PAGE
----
We get many requests for help with Italian songs and rhymes. Most of the people who send in the questions are Italian-Americans who were sung Italian songs as kids by their immigrant relatives. They often never learned how to speak Italian, so the lyrics are usually phonetically given. Here are the emails…
1. A Sicilian Song – Une due tre
Hi mama lisa,
My great aunt was from piana del albanese, sicily. she used to sing us a song that was similar to ‘uno due tre‘. As best as i can spell it phonetically it was:
poleta poleta (polenta?)
ominfink you sapucatti
sapucatti vente tre
uno due y tre
Any ideas if it is a regional version of the song you have listed?
san jose, ca
2. Sicilian Song – Mani Manuzzi
I saw and wrote on your website about my grandparents from Marineo and Agrigento, Italy. As a child, I learned a Sicilian song for babies which I taught my children and also now my granddaughter. I don’t know the spelling, but it went like this:
Pan e figuzzi
Ora veni Papa
Porta le cosi e mindi ca
E si ne va
Pan e nuccidi
I think it means, little hands (clap), bread and figs, now comes daddy, he’ll bring the things and put them here and then go away. Bread and nuts, for my little darling.
Is this correct? Would you know the correct spelling in Sicilian?
Antoinette Mastropaolo Klima
PS when my granddaughter hears this she listens very carefully and seriously and then starts smiling to beat the band! Wish my mom was alive to see this. I miss my Italian roots.
3. Fala Nanna Bambin
Dear Ms Lisa:
This lovely Italien childrens Song I studied about 50 years ago with my German Voice Teacher. I copied the song and lost it. In this version it was made into a more of an art song by Castelnuovo-Tedeso. It also has a 2nd verse, talking about the papa…. if he does not return than there is – la piacere Mamma…. I would love to get the Castelnuovo Version of this song. The accompaniment is not difficult as I could play it. At the end of this song there is a long fermata as long as breath would last in a falsetto technique over the bel BAMBIN, which makes it more into an art song for a trained voice.
Any way to help here? thanks. Karla Winkler
4. Spasa Camino
I got your mail from the web. I don’t speak Italian but my mama was Italian. She used to sing to us a song that included something that sounds like:
“spasa camino … spasa camino … dove ….. su picorino … tutti michiamano …"
She died and I cant ask her any more, but I would appreciate if you could help me find out this song, either the lyrics, the words or the music.
5. Sicilian – Pati Maninni
Julie and I are about to have our 1st, a little girl. I remember my great grandparents from (Partinico) reciting a patty cake song. I had a friend who vaguely remembered it but her version doesn’t seem to rhyme. This we do know, it went (forgive any misspellings):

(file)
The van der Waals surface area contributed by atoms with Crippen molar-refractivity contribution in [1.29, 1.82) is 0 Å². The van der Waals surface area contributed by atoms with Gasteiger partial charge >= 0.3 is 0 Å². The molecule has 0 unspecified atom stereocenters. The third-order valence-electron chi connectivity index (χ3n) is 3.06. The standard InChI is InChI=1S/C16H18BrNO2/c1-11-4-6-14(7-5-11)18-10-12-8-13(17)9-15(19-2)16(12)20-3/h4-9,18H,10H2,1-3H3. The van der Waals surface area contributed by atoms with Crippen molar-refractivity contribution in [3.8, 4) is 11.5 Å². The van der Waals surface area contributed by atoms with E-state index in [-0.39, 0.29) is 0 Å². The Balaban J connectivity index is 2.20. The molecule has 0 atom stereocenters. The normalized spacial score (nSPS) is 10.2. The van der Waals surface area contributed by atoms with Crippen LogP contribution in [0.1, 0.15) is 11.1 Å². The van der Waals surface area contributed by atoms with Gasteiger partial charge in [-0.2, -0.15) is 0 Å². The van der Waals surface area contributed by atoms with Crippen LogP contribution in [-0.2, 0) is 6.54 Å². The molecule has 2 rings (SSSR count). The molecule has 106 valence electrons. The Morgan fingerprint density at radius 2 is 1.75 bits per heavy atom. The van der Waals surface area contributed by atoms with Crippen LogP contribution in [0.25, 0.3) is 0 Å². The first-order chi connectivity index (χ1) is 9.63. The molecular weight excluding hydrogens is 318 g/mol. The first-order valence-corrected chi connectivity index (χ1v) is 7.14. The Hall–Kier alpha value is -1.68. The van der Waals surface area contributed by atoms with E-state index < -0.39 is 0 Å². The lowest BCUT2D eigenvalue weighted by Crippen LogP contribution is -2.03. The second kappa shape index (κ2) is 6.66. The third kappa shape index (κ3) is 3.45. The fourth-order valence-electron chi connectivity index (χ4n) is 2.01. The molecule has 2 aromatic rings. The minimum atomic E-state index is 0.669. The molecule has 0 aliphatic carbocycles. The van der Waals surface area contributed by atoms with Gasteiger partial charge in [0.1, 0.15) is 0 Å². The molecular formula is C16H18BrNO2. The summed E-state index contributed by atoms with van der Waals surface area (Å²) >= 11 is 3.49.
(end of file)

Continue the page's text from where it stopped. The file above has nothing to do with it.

Pati maninni, Pati maninni
Veni mamma, Veni papa
porta cossette e se ne va…..
porta mandarli e se ne va……
and it ended with " che piccilindi " repeated emphatically!
I sure wish I could find someone who knows this Sicilian rhyme in complete form.
6. Sicilian Thunderstorm Saying
Do you know of a song or prayer that was either in Italian or a Sicilian dialect said during a thunderstorm.
I only remember bits and pieces now of what my grandmother taught me.
One of the lines loosely translated as “thunder and lightning pass, this is the house of Jesus and Mary”
7. Calabrian Lullaby called Bambinutsa
Dear Mama Lisa,
I hope you can help me. I am looking for an Italian song, (lullaby), that my father used to sing to me, my siblings, and his grandchildren.
Please excuse the spelling, but it was called, "Bambinutsa."
My grandparents were from Calabria, Italy, so it may be a Calabrian lullaby.
His first great-grandchild will be born soon, and I would love to find the lyrics to the song.
The family’s regret is that we did not write it down before he passed away.
I would greatly appreciate any help you can give me. Thank you.
The questions are numbered, so if you can help with any questions, please include the number you’re helping with in the comments below.
Most people are looking for the original lyrics with an English translation if possible. Thanks in advance for any help! –Mama Lisa
This article was posted on Thursday, November 17th, 2011 at 9:27 pm and is filed under Children's Songs, Countries & Cultures, Italian, Italian American, Italian Children's Songs, Italian Nursery Rhymes, Italy, Languages, Nursery Rhymes, Readers Questions, Sicilian, Sicilian Rhymes, Sicily, USA. You can follow any responses to this entry through the RSS 2.0 feed. You can skip to the end and leave a response. Pinging is currently not allowed.
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